In Media Res

    In media res, which is Latin for “in the middle of” means dropping the players into the action from the very start. I have tried this several times, and it has never failed me. It immediately hooks the players and gets them into character. Being in the middle of a celebratory event, you can have them start in some low-risk but action-heavy event, such as dancing with an important NPC, or carrying a plate full of food as a waiter. Once you have them there, they describe their character, what they are doing, and how, and they make a first roll. Players get to know a bit about the system immediately, allowing them to better know how their actions have consequences.

    Campaign Kickoff

    Once the big meeting has occurred, and all the key parts of the campaign have been introduced (players and important NPCs), it’s time to show what the campaign will be all about. This can happen by having something or someone break into the meeting, or by having an NPC approach the player characters to fill them in with information. As I said, I used both an assassination attempt, and a kidnapping as past examples and both worked excellently. Having a knight of the king break in, having the mother of the birthday person abducted by an alien, or having an NPC approach the PCs because they did extremely well in an event that transpired there could work just as well.

    The 4 steps to make it work

    In essence, this meeting will be separated into 4 different steps:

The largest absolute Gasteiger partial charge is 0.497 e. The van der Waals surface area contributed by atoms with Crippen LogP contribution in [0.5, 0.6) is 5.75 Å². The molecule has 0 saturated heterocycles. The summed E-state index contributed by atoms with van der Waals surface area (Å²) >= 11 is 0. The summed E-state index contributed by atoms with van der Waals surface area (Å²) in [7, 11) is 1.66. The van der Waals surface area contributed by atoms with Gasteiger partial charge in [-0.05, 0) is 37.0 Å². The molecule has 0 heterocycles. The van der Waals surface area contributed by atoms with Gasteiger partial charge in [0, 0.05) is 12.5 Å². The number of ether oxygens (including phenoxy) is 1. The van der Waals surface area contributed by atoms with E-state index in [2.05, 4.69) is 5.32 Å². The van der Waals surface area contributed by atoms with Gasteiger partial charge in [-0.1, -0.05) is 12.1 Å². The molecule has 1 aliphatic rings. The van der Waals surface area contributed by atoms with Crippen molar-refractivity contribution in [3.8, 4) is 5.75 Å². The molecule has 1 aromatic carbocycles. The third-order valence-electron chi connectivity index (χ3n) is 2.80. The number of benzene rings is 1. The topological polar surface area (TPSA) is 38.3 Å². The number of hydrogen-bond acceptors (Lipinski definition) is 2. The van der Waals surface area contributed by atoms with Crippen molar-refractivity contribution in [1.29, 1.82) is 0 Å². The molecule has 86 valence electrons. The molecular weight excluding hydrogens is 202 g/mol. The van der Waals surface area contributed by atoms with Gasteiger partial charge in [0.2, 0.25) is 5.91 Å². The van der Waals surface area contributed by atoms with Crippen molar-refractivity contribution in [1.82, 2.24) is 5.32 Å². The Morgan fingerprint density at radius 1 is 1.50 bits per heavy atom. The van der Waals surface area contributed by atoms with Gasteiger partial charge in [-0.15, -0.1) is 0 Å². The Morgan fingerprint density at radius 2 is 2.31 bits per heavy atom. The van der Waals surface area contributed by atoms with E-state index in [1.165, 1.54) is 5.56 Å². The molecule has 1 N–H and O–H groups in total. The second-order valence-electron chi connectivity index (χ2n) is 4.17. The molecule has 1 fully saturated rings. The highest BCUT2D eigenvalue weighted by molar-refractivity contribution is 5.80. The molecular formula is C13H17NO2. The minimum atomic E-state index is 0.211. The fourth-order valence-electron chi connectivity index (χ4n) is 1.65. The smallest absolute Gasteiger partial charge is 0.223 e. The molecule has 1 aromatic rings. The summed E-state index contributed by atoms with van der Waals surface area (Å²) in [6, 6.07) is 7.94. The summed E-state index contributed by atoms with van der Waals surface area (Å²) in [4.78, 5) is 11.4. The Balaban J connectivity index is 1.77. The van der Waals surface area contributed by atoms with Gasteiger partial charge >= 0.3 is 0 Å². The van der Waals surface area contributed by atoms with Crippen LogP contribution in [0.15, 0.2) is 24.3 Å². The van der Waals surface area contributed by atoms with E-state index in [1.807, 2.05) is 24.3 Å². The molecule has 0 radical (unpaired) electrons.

1. In Media Res Start. Start with a bang to instantly drop the players into the game. Have them rolling from early on an you will have them interested in no time.
    2. The First Meeting. Players are put together at the start of the meeting. Maybe there was no one else they knew at the party so they are put with each other, maybe it’s a mere coincidence. Note that not all player characters must be together at the start, but it is recommended most of them do. That way it is not as difficult to put them together to continue the campaign.
    3. The Mini Events: Just like minigames, the mini events are risk-free reasons for the players to interact with the system through their characters, as well as getting to know important NPCs. In funerals this may be doing a whole oratory about the now deceased person, in birthday parties hitting the piñata, etc.
    4. Campaign Kickoff: Have something happen that sets the player characters in motion to work together for the duration of the campaign.


    Simple, right? Next time you start a campaign, no matter the game system, try doing so with a wedding or similar event! You will see in no time how great of a campaign starter it is. It will also catch your players by surprise, who might be expecting another tavern beginning!